“To see a world in a grain of sand and heaven in a wild flower. Hold infinity in the palms of your hand and eternity in an hour.” William Blake
Sometimes when I walk the beach I think that each moment is like the individual grains of sand beneath my feet. Together the grains are an apron of white spread out before the sea.
But they are in fact individual parts of the whole white span, as are my moments in my whole life. None of the moments before me are really ordinary. Because when I experience them fully they are all quite…EXTRAordinary. I try to remember that every day, with every step, on our Long Beach shore.
If wildlife would stay in the wild we wouldn’t, for the most part, know of the drama that unfolds.
But it doesn’t…so we do.
Anyone who follows my blog, even a bit, knows about the annual nesting of oystercatchers right smack in the middle of our Great White Theater by the Sea.
Our boardwalk balcony provides viewers with a front row seat at the first days of “chicklet” life on our fickle planet.
Now, I marvel at ospreys and their spectacular eyesight, their ability to spot prey beneath the sea’s surface from the highest thermals, then dive to claw and capture living protein.
But I dread to see gulls invade an oystercatcher’s nest area. To see them dive in an attempt to snatch a fuzzy ball of protein from a feathered family.
We see such events often on our Long Beach shores. The prey of the ospreys, often bunker, sometimes escape the thrusting talons. So too do oystercatchers deftly fight gull intruders off.
But not always:
One recent attempt resulted in a bloody air battle between gull and oystercatcher. Talons tore, beaks ripped…bones broke. The oystercatcher was seriously wounded. It’s wing hung limp and bleeding, never again to fly our shore. But the three chicks which the guardian courageously protected were safe.
As previously reported here, rescuers Cathy and Rob Horvath took the wounded oystercatcher and two of the chicks under their own wings. The lone parent was left with one chick on the beach. Neither has been seen for some time.
But once again I must take this opportunity to laud the work of WINORR (Wildlife In Need Of Rescue and Rehabilitation) Dedication such as theirs is cherished by lovers of wildlife.
The damage to the oystercatcher was severe. Bones indeed were snapped.
The bird was professionally attended and it survived the surgery. But Cathy told me over the course of the post-op period that she was concerned about the stress exhibited by the oystercatcher. She said, “Sometimes stress is a killer. The babies are found well. Eating fine. I might try and rehome them with another family.”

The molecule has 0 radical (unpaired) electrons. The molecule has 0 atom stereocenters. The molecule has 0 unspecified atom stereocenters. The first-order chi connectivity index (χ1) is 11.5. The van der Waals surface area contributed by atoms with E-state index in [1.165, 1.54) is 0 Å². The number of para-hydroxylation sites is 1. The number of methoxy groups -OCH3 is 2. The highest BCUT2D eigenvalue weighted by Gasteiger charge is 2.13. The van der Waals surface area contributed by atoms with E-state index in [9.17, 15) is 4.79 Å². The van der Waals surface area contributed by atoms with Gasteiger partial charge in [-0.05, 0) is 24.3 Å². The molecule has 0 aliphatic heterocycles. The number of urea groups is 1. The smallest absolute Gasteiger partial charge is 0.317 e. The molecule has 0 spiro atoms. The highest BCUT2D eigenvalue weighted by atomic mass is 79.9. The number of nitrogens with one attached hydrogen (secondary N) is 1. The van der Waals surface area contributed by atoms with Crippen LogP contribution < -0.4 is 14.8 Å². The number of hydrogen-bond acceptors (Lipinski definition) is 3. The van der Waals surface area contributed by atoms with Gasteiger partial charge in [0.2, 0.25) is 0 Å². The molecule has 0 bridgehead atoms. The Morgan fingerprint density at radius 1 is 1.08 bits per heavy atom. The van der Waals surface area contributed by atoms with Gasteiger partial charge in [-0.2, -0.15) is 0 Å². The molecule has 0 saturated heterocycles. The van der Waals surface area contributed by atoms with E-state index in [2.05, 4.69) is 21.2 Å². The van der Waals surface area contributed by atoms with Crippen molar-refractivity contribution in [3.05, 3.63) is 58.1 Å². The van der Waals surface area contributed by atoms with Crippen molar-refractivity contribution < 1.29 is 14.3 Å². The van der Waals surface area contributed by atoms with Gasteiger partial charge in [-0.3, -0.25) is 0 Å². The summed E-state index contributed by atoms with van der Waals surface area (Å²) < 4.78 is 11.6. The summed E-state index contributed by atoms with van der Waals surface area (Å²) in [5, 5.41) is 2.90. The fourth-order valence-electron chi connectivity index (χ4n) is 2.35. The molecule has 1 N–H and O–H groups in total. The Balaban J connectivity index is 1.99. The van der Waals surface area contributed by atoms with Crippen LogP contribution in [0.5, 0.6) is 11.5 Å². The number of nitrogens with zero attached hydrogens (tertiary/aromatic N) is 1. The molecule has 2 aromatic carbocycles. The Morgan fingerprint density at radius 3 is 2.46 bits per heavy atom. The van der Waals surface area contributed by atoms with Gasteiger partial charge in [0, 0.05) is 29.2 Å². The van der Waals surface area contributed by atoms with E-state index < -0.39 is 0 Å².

Her concerns were born out, the oystercatcher did not recover. But it did its job, it protected its mate and family successfully…at the cost of its own life. As so many protectors, of so many kinds, have done.
Yes, the chicks survived. In their brief respite they ate well, hopped around the cage and were eager to begin shore life again. Eager to be amidst the sea, the sand, the struggle, the being of life.
The chicks were recently returned to our Long Beach shore. Cathy found a prospective oystercatcher family at the far end of Long Beach, well beyond the boardwalk’s eastern edge. The oystercatcher family that she located had just one chick so she freed the two survivors to that family.
Sometimes parents will attack new chicks if they get close to their own newborn. But this was not the case. This adoptive family was very accepting, Cathy said. She watched as the drama unfolded.
Cathy reported:”I was there for hours!!! This is my life. I rehome many different types of birds. Sometimes it works and sometimes it doesn’t. They were calling out and the adults became protective of them. It worked out, awesome!!”
Awesome, indeed. Life’s beauty survived its brutality…for these chicks…at this time. Such a tiny moment on a tiny planet on America’s eastern shore.
Is Earth but a grain of sand on the shore of the Milky Way sea? And on that grain…walk you and me?
Sometimes wildlife teaches me. Sometimes I see the vivid essence of life in it; brutal, yes, but mostly beautiful.
So often are human families torn by the beaks and talons of life. But many of us are “re-homed”, sometimes more than once. Yes, there’s a lot of stress, sometimes debilitating stress. What helps is to not let the beauty of life go unsavored. It’s the beauty that fortifies, that sustains…that makes life worthwhile.
Sometimes it’s just the fun, the air dancing:
Sometimes the essence of life is before me in a single moment, the “world in a grain of sand.” Let me share with you, once again, a magic moment. It’s actually one minute, fourteen seconds, long. But it’s of the oystercatcher pair air dancing, synced…about to start their spring nest: